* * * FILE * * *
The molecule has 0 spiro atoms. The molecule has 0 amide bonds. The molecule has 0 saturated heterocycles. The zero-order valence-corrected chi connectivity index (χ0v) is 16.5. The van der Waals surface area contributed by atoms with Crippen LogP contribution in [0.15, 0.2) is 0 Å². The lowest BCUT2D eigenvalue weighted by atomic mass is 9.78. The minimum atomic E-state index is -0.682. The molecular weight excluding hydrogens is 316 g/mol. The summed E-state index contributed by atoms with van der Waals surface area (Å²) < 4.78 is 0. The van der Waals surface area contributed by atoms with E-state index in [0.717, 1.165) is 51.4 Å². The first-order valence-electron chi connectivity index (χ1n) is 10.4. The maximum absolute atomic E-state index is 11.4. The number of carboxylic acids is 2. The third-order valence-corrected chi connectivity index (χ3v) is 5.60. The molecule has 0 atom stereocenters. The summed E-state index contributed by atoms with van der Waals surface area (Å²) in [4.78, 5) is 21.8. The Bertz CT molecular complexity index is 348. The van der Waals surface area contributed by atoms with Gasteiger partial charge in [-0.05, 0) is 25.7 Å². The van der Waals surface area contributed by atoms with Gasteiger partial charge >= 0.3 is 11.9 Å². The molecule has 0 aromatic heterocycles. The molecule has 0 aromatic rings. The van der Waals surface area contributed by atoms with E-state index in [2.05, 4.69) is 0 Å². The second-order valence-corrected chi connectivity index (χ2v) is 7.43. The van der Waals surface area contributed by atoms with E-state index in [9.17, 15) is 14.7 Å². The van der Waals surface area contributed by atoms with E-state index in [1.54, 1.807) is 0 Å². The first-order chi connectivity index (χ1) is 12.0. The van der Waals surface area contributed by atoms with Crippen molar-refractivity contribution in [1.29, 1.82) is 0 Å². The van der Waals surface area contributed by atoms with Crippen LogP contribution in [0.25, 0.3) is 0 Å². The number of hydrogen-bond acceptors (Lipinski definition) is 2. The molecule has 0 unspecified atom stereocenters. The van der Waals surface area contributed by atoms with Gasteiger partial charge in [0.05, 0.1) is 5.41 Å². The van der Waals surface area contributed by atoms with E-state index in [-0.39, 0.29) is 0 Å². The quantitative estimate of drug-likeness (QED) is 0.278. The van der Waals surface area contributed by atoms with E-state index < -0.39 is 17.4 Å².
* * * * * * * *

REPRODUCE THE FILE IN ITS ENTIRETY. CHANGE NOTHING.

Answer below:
The molecule has 0 spiro atoms. The molecule has 0 amide bonds. The molecule has 0 saturated heterocycles. The zero-order valence-corrected chi connectivity index (χ0v) is 16.5. The van der Waals surface area contributed by atoms with Crippen LogP contribution in [0.15, 0.2) is 0 Å². The lowest BCUT2D eigenvalue weighted by atomic mass is 9.78. The minimum atomic E-state index is -0.682. The molecular weight excluding hydrogens is 316 g/mol. The summed E-state index contributed by atoms with van der Waals surface area (Å²) < 4.78 is 0. The van der Waals surface area contributed by atoms with E-state index in [0.717, 1.165) is 51.4 Å². The first-order valence-electron chi connectivity index (χ1n) is 10.4. The maximum absolute atomic E-state index is 11.4. The number of carboxylic acids is 2. The third-order valence-corrected chi connectivity index (χ3v) is 5.60. The molecule has 0 atom stereocenters. The summed E-state index contributed by atoms with van der Waals surface area (Å²) in [4.78, 5) is 21.8. The Bertz CT molecular complexity index is 348. The van der Waals surface area contributed by atoms with Gasteiger partial charge in [-0.05, 0) is 25.7 Å². The van der Waals surface area contributed by atoms with Gasteiger partial charge >= 0.3 is 11.9 Å². The molecule has 0 aromatic heterocycles. The molecule has 0 aromatic rings. The van der Waals surface area contributed by atoms with E-state index in [2.05, 4.69) is 0 Å². The second-order valence-corrected chi connectivity index (χ2v) is 7.43. The van der Waals surface area contributed by atoms with E-state index in [9.17, 15) is 14.7 Å². The van der Waals surface area contributed by atoms with E-state index in [1.54, 1.807) is 0 Å². The first-order chi connectivity index (χ1) is 12.0. The van der Waals surface area contributed by atoms with Crippen molar-refractivity contribution in [1.29, 1.82) is 0 Å². The van der Waals surface area contributed by atoms with Crippen LogP contribution in [0.25, 0.3) is 0 Å². The number of hydrogen-bond acceptors (Lipinski definition) is 2. The molecule has 0 unspecified atom stereocenters. The van der Waals surface area contributed by atoms with Gasteiger partial charge in [0.05, 0.1) is 5.41 Å². The van der Waals surface area contributed by atoms with E-state index in [-0.39, 0.29) is 0 Å². The quantitative estimate of drug-likeness (QED) is 0.278. The van der Waals surface area contributed by atoms with E-state index < -0.39 is 17.4 Å².